Online validation started in the MUAC Operations Room in March, where a dedicated group of controllers began testing the usability and accessibility of the tool, its display options and ease of use. About a dozen experienced controllers are complemented by a team of analysts, including human-machine-interface (HMI) and automation experts. Additional controllers will join the online validation group over the next few months to continue defining how the tool should operate based on their user experience and human factor principles. The aim is to introduce LORD to the entire Operations Room within a year.

 

“The solution is deeply embedded into the existing HMI so as not to put at risk functionality and workflow. We are leveraging HMI shortcuts to exploit more features and add to the capabilities of LORD.”

Sevastian Zakora HMI Software Engineer MUAC

In the initial version, the look-ahead time for LORD has been set to eight minutes. While there is no limit to the number of aircraft, only the conflicts with a projected minimum distance of not more than eight nautical miles are displayed, colour coded (orange or yellow) based on their severity. Similarly, the standard displayed arc presented to the controller currently extends 40 degrees on each side of the flight track, however it can extend up to 170 degrees each side when the route points for the subject flight justify such an expansion. Importantly, the tool does not prompt the controller to pick a specific solution or trajectory but displays all conflicts within the range and leaves the final decision to the controller.

“In line with the MUAC Automation Strategy and the Ecological Interface Design framework, we believe if a system only provides a single best trajectory in a complex traffic scenario, it will elicit either over- or under-reliance in the controllers (with associated human factors implications) instead of achieving the initial goal: optimised workload. Therefore, the system first needs to provide the context – an intuitive overview of all possibilities and limitations – in which the optimum trajectory can be embedded.”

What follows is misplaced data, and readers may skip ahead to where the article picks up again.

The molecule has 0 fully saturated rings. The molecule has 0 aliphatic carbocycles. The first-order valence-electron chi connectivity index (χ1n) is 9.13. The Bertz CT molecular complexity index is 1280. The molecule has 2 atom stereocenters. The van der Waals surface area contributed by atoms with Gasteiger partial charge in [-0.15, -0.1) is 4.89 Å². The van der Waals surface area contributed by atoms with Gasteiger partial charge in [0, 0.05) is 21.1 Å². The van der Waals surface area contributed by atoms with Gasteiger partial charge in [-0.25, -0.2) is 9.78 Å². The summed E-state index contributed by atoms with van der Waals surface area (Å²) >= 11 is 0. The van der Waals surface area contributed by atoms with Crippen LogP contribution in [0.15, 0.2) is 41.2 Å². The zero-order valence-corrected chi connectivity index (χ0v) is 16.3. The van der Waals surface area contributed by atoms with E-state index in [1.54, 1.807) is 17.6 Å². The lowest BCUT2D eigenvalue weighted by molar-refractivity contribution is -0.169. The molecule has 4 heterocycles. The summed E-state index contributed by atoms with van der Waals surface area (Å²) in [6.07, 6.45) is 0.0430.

Adam Tisza Automation, HF & UX Requirements Expert MUAC

In comparison with previous probing tools, the controller sees the availability of alternative trajectories at different flight levels. As a result, the controller benefits from reduced cognitive load and shorter input sequences for conflict avoidance or resolution. The controller still applies individual buffers; however workload is reduced, and the transparent nature of the tool means decision making becomes quicker and safer. The addition of further variables such as wind or environmental factors in the future is expected to bring even more insight to controller decisions.

LORD can be displayed in different ways, for example depending upon whether it is supporting the planner or executive controller. The click-and-hold trigger from any flight level suits tactical decision making where alternative trajectories can be seen at a glance. The planner, meanwhile, will benefit from the probe capability to assess different levels and/or trajectories before proposing a solution.